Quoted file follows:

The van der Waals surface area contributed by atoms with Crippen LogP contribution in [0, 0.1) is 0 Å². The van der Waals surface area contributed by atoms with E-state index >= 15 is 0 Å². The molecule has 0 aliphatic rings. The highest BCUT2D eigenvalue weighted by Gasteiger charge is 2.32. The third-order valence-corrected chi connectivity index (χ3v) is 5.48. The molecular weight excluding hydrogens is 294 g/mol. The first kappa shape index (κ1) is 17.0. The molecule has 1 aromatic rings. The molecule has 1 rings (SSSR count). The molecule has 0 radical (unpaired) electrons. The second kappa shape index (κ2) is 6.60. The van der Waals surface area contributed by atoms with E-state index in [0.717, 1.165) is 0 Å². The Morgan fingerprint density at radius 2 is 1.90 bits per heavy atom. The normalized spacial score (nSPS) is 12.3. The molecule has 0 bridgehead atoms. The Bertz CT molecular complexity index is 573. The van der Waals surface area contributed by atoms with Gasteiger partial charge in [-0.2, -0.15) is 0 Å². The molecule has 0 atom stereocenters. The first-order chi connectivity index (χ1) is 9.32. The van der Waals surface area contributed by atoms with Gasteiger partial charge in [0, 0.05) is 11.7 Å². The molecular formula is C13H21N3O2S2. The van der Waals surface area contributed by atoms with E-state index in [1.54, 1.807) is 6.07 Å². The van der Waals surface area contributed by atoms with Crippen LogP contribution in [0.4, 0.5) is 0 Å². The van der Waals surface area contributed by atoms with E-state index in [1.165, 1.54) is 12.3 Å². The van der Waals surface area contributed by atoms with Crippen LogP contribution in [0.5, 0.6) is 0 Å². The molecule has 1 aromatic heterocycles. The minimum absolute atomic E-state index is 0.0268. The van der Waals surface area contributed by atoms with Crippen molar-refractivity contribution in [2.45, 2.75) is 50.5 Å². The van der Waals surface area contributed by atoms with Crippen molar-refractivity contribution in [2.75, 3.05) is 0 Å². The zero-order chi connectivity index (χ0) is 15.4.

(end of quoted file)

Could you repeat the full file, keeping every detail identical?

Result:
The van der Waals surface area contributed by atoms with Crippen LogP contribution in [0, 0.1) is 0 Å². The van der Waals surface area contributed by atoms with E-state index >= 15 is 0 Å². The molecule has 0 aliphatic rings. The highest BCUT2D eigenvalue weighted by Gasteiger charge is 2.32. The third-order valence-corrected chi connectivity index (χ3v) is 5.48. The molecular weight excluding hydrogens is 294 g/mol. The first kappa shape index (κ1) is 17.0. The molecule has 1 aromatic rings. The molecule has 1 rings (SSSR count). The molecule has 0 radical (unpaired) electrons. The second kappa shape index (κ2) is 6.60. The van der Waals surface area contributed by atoms with E-state index in [0.717, 1.165) is 0 Å². The Morgan fingerprint density at radius 2 is 1.90 bits per heavy atom. The normalized spacial score (nSPS) is 12.3. The molecule has 0 bridgehead atoms. The Bertz CT molecular complexity index is 573. The van der Waals surface area contributed by atoms with Gasteiger partial charge in [-0.2, -0.15) is 0 Å². The molecule has 0 atom stereocenters. The first-order chi connectivity index (χ1) is 9.32. The van der Waals surface area contributed by atoms with Gasteiger partial charge in [0, 0.05) is 11.7 Å². The molecular formula is C13H21N3O2S2. The van der Waals surface area contributed by atoms with E-state index in [1.54, 1.807) is 6.07 Å². The van der Waals surface area contributed by atoms with Crippen LogP contribution in [0.4, 0.5) is 0 Å². The van der Waals surface area contributed by atoms with E-state index in [1.165, 1.54) is 12.3 Å². The van der Waals surface area contributed by atoms with Crippen LogP contribution in [0.5, 0.6) is 0 Å². The molecule has 1 aromatic heterocycles. The minimum absolute atomic E-state index is 0.0268. The van der Waals surface area contributed by atoms with Crippen molar-refractivity contribution in [2.45, 2.75) is 50.5 Å². The van der Waals surface area contributed by atoms with Crippen molar-refractivity contribution in [2.75, 3.05) is 0 Å². The zero-order chi connectivity index (χ0) is 15.4.